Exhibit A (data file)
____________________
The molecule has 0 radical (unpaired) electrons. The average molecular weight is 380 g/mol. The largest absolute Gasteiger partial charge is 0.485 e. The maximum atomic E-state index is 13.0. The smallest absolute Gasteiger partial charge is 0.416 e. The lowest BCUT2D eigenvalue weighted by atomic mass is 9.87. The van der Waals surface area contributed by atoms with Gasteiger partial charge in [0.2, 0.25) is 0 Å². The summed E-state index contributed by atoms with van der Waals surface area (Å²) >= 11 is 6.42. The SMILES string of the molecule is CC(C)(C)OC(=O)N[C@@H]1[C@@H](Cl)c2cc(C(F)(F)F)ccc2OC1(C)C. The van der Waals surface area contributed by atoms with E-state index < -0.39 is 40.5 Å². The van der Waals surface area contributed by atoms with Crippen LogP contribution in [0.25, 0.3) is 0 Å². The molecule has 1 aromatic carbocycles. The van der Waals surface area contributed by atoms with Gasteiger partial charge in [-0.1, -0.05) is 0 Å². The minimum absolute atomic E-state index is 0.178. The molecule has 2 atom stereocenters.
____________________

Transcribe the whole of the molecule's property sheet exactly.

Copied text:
The molecule has 0 radical (unpaired) electrons. The average molecular weight is 380 g/mol. The largest absolute Gasteiger partial charge is 0.485 e. The maximum atomic E-state index is 13.0. The smallest absolute Gasteiger partial charge is 0.416 e. The lowest BCUT2D eigenvalue weighted by atomic mass is 9.87. The van der Waals surface area contributed by atoms with Gasteiger partial charge in [0.2, 0.25) is 0 Å². The summed E-state index contributed by atoms with van der Waals surface area (Å²) >= 11 is 6.42. The SMILES string of the molecule is CC(C)(C)OC(=O)N[C@@H]1[C@@H](Cl)c2cc(C(F)(F)F)ccc2OC1(C)C. The van der Waals surface area contributed by atoms with E-state index < -0.39 is 40.5 Å². The van der Waals surface area contributed by atoms with Crippen LogP contribution in [0.25, 0.3) is 0 Å². The molecule has 1 aromatic carbocycles. The van der Waals surface area contributed by atoms with Gasteiger partial charge in [-0.1, -0.05) is 0 Å². The minimum absolute atomic E-state index is 0.178. The molecule has 2 atom stereocenters.